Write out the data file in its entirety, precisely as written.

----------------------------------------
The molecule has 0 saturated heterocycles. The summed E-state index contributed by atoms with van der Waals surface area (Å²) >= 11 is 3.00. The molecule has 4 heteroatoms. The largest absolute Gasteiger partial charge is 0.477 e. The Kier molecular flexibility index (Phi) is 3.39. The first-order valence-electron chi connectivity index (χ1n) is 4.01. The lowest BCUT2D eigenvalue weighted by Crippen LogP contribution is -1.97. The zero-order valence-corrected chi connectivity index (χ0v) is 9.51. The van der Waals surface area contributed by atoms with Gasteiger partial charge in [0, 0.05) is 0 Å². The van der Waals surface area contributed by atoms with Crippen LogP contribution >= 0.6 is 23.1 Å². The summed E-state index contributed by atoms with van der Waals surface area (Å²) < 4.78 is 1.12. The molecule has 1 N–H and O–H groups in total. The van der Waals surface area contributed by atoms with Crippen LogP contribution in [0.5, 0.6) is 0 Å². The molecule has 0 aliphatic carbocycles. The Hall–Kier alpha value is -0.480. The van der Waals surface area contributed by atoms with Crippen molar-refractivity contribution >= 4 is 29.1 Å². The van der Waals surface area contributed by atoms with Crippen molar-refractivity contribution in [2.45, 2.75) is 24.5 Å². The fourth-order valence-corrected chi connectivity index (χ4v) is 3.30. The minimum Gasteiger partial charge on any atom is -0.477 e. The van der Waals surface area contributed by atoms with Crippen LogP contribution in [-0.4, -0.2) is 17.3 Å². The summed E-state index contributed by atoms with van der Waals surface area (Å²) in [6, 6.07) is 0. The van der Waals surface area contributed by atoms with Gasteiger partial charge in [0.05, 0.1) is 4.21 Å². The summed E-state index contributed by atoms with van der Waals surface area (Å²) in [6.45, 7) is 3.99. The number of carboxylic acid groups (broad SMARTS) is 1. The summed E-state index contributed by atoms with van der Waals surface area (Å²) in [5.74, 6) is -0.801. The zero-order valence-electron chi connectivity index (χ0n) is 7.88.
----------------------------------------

The molecule has 0 saturated heterocycles. The summed E-state index contributed by atoms with van der Waals surface area (Å²) >= 11 is 3.00. The molecule has 4 heteroatoms. The largest absolute Gasteiger partial charge is 0.477 e. The Kier molecular flexibility index (Phi) is 3.39. The first-order valence-electron chi connectivity index (χ1n) is 4.01. The lowest BCUT2D eigenvalue weighted by Crippen LogP contribution is -1.97. The zero-order valence-corrected chi connectivity index (χ0v) is 9.51. The van der Waals surface area contributed by atoms with Gasteiger partial charge in [0, 0.05) is 0 Å². The van der Waals surface area contributed by atoms with Crippen LogP contribution >= 0.6 is 23.1 Å². The summed E-state index contributed by atoms with van der Waals surface area (Å²) < 4.78 is 1.12. The molecule has 1 N–H and O–H groups in total. The van der Waals surface area contributed by atoms with Crippen LogP contribution in [0.5, 0.6) is 0 Å². The molecule has 0 aliphatic carbocycles. The Hall–Kier alpha value is -0.480. The van der Waals surface area contributed by atoms with Crippen molar-refractivity contribution >= 4 is 29.1 Å². The van der Waals surface area contributed by atoms with Crippen molar-refractivity contribution in [2.45, 2.75) is 24.5 Å². The fourth-order valence-corrected chi connectivity index (χ4v) is 3.30. The minimum Gasteiger partial charge on any atom is -0.477 e. The van der Waals surface area contributed by atoms with Crippen LogP contribution in [-0.4, -0.2) is 17.3 Å². The summed E-state index contributed by atoms with van der Waals surface area (Å²) in [6, 6.07) is 0. The van der Waals surface area contributed by atoms with Gasteiger partial charge in [0.05, 0.1) is 4.21 Å². The summed E-state index contributed by atoms with van der Waals surface area (Å²) in [6.45, 7) is 3.99. The number of carboxylic acid groups (broad SMARTS) is 1. The summed E-state index contributed by atoms with van der Waals surface area (Å²) in [5.74, 6) is -0.801. The zero-order valence-electron chi connectivity index (χ0n) is 7.88.